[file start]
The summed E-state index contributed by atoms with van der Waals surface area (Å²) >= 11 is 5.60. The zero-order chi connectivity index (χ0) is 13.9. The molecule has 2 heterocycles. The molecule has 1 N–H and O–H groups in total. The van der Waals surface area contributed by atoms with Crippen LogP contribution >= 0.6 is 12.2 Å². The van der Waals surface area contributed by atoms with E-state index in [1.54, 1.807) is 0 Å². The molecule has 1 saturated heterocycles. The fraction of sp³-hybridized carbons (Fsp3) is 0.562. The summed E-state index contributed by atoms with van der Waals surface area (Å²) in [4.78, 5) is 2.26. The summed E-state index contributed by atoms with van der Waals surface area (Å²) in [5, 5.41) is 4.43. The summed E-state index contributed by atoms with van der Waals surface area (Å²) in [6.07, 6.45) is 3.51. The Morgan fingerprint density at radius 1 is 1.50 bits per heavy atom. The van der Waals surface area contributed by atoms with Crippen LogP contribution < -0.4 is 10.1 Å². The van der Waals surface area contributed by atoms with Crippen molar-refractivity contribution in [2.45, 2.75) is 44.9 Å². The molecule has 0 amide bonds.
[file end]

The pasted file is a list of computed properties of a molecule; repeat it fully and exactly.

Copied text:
The summed E-state index contributed by atoms with van der Waals surface area (Å²) >= 11 is 5.60. The zero-order chi connectivity index (χ0) is 13.9. The molecule has 2 heterocycles. The molecule has 1 N–H and O–H groups in total. The van der Waals surface area contributed by atoms with Crippen LogP contribution >= 0.6 is 12.2 Å². The van der Waals surface area contributed by atoms with E-state index in [1.54, 1.807) is 0 Å². The molecule has 1 saturated heterocycles. The fraction of sp³-hybridized carbons (Fsp3) is 0.562. The summed E-state index contributed by atoms with van der Waals surface area (Å²) in [4.78, 5) is 2.26. The summed E-state index contributed by atoms with van der Waals surface area (Å²) in [5, 5.41) is 4.43. The summed E-state index contributed by atoms with van der Waals surface area (Å²) in [6.07, 6.45) is 3.51. The Morgan fingerprint density at radius 1 is 1.50 bits per heavy atom. The van der Waals surface area contributed by atoms with Crippen LogP contribution < -0.4 is 10.1 Å². The van der Waals surface area contributed by atoms with Crippen molar-refractivity contribution in [2.45, 2.75) is 44.9 Å². The molecule has 0 amide bonds.